Summary: A Brief Biography of Wesley and His Teaching about God’s Grace and a discussion of his importance for today’s church.

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Welcome, attendance pad, prayer

I am continuing this series today on Christianity and world religions. But today I am taking a different twist. I am going to talk about John Wesley. If it were not for this man I doubt that we would be meeting here in this place or form today. This church is celebrating 50 years of mission and ministry this year. We are United Methodists and our spiritual forefather is John Wesley.

But before I talk about Wesley I do want to give you a pop quiz on the world religions I’ve been discussing the past few Sundays. So I have this question for you:

Q: Why is a vacuum cleaner a bad gift for a Buddhist?

A: Because it comes with attachments.

Remember I said that Buddhists try to rid themselves of all attachments in life?

OK, back to Wesley. First I want to consider:



Why is this man important to us?


A. John Wesley is important to us because he started the Methodist movement

Now our anniversary celebrations this year will be meaningless if all we do is look back to our accomplishments of the past. The challenge for us is to serve the present age, this 21st Century we find ourselves living in. Likewise a pure autobiography of Wesley is meaningless without understanding his importance to us in the 21st Century


John Wesley was an Anglican clergyman who became one of the most influential people of eighteenth century England. He lived from 1703-1791. Last year was the 300th anniversary of his birth.

His parents were remarkable. His father Samuel, was an Anglican clergymen and his mother Susanna, a woman of spiritual depth. They had nineteen babies, ten surviving.


His childhood was marked with the mother’s strong influence and a traumatic boyhood experience. He was saved from their burning house in Epworth when aged six, in a way that gave him the belief he was "a brand plucked from the burning" for a reason.

After school at Charterhouse he completed his Master of Arts at Oxford. For 13 years he tried hard to serve God through brief ministries helping his father, and in two years of overseas missionary service in the colony of Georgia in America..


His missionary service was frustrated by failure. On his way home from USA, he wrote in His Journal: "I went to America to convert the Indians, but Oh, who shall convert me?"


B. In his younger years, John thought the way of salvation was through human effort.


C. That changed on May 24, 1738 when he felt his “heart strangely warmed” at Aldersgate St . I visited this location several years while in London and there is a plaque there commemorating his experience.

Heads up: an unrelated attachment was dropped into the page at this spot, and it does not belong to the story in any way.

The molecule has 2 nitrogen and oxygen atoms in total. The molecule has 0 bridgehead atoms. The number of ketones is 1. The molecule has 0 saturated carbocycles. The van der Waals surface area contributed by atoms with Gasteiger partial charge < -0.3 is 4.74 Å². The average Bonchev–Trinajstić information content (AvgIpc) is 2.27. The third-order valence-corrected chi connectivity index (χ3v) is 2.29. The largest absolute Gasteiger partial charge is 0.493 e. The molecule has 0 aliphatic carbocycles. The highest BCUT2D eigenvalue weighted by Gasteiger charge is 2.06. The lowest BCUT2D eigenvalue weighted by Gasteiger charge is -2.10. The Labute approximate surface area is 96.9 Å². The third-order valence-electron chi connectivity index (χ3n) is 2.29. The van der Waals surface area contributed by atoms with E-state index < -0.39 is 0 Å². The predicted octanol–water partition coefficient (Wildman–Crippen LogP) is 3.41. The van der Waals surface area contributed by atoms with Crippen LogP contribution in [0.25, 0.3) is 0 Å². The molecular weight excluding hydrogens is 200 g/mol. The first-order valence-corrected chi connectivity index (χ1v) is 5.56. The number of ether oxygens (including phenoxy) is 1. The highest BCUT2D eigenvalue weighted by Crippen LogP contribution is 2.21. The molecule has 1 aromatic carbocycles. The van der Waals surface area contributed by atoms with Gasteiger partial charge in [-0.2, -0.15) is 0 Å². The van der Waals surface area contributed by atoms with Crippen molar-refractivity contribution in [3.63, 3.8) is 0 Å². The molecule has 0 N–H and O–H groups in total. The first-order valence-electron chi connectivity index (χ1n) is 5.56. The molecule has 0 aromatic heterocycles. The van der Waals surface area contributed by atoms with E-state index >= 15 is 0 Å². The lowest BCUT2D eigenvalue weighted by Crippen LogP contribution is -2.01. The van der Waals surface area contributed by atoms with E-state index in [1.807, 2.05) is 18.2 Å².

As a result of his failed missionary effort, it is commonly believed that in December of 1737 and throughout that winter, John Wesley suffered from severe depression which brought him to the brink of death.

Even though he had been a priest in the Anglican church for a decade,

Even though he thought himself to be a learned and scholarly person,

Even though he should have been the person with all the answers….

He found himself struggling with even the basic beliefs of his faith…including his salvation…


That is, until May 24, 1738 –

His warm heart experience was the dividing point of his life. May 24th 1738, while aged 35, he felt his heart "strangely warmed" while listening to Martin Luther’s introduction to Paul’s Letter to the Romans, while at a devotional meeting of a group of Moravian Brethren.

He wrote: "About a quarter before nine, while he was describing the change which God works in the heart by faith in Christ, I felt my heart strangely warmed. I felt I did trust in Christ, Christ alone for my salvation. And an assurance was given me that he had taken away my sins, even mine, and saved me from the law of sin and death." From that came a great evangelical movement.

John Wesley, for the first time, came to a true understanding of the freedom his faith offered. And 18 days after his experience, he found himself preaching again at Oxford. This time with a new zeal for being saved by grace through faith.


It brought into being a new kind of Protestantism combining evangelism and social reform. His travels after conversion were prodigious. The second stage of his life saw him become England’s most influential preacher. He rode over 225,000 miles on horseback, preaching 44,000 sermons and establishing societies all over the English speaking world. He personally won 140,000 converts to Christ. His death in 1791, saw the establishment of two hundred thousand followers in Britain, Europe and America.

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